It is evident that the vulnerable face the brunt of crises. Policy-makers can adopt a number of measures to ramp up public service delivery and land reform, enhance data collection/use, and involve marginalized groups in decision-making.

One, governments should endeavour to enhance accessibility to public services, including running water and waste management/sanitation systems, in slums. Two, to build more affordable housing, instead of zoning (designating land for residential, commercial and industrial use), mixed land use must be allowed, and FSI (the amount of floor area permitted to be built on a given plot of land) needs to be increased, especially in city centres. Expanding cities vertically can help slum-dwellers move to formal housing. Three, to measure the extent of the problems faced by informal populations, data is imperative. The recent One Nation One Ration Card programme launched by the Indian government will be instrumental in creating a directory of not just migrant labour, but also the services they can avail in urban areas; moreover, it can be linked to other datasets of property registration, rental agreements and employment.

Similarly, to close the gender gap in the labour force and to counter the disproportionate long-term effect the pandemic is expected to have on women, authorities in India need to collect and use gender-specific labour data for policy-making. Finally, to plug the gaps faced by marginalized groups, they need to be part of the conversation and inform decisions that affect their lives. Further, with a gendered approach to policy-making, issues that women face can be incorporated into urban planning and governance. While these recommendations are known in principle, the reasons behind their lack of implementation need to be tackled.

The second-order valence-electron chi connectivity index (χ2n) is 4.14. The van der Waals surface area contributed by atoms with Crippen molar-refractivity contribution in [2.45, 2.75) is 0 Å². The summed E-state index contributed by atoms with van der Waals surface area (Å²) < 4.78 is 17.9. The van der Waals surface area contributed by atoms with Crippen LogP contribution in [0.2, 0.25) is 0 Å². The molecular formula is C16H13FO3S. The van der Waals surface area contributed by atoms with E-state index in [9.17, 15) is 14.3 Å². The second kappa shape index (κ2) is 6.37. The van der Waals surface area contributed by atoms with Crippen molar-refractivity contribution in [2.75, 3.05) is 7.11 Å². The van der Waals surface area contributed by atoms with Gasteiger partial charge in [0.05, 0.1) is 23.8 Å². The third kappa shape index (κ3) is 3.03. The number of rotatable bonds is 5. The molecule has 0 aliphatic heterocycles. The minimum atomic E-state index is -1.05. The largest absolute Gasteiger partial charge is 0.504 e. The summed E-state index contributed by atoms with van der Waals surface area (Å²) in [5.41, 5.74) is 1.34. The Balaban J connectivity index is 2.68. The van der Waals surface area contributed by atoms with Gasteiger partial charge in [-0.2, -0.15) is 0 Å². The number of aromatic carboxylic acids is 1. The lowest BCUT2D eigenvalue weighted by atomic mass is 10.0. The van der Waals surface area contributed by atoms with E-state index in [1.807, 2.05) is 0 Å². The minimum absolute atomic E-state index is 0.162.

What’s the World Economic Forum doing about the future of cities?

Cities represent humanity’s greatest achievements – and greatest challenges. From inequality to air pollution, poorly designed cities are feeling the strain as 68% of humanity is predicted to live in urban areas by 2050.

The World Economic Forum supports a number of projects designed to make cities cleaner, greener and more inclusive.

These include hosting the Global Future Council on Cities and Urbanization, which gathers bright ideas from around the world to inspire city leaders, and running the Future of Urban Development and Services initiative. The latter focuses on how themes such as the circular economy and the Fourth Industrial Revolution can be harnessed to create better cities. To shed light on the housing crisis, the Forum has produced the report Making Affordable Housing a Reality in Cities.

COVID-19 laid bare the long-standing predicament of vulnerable urban populations. As vaccines are rolled out and India inches back to normality, the repercussions of the pandemic must be addressed for safer and more welcoming cities.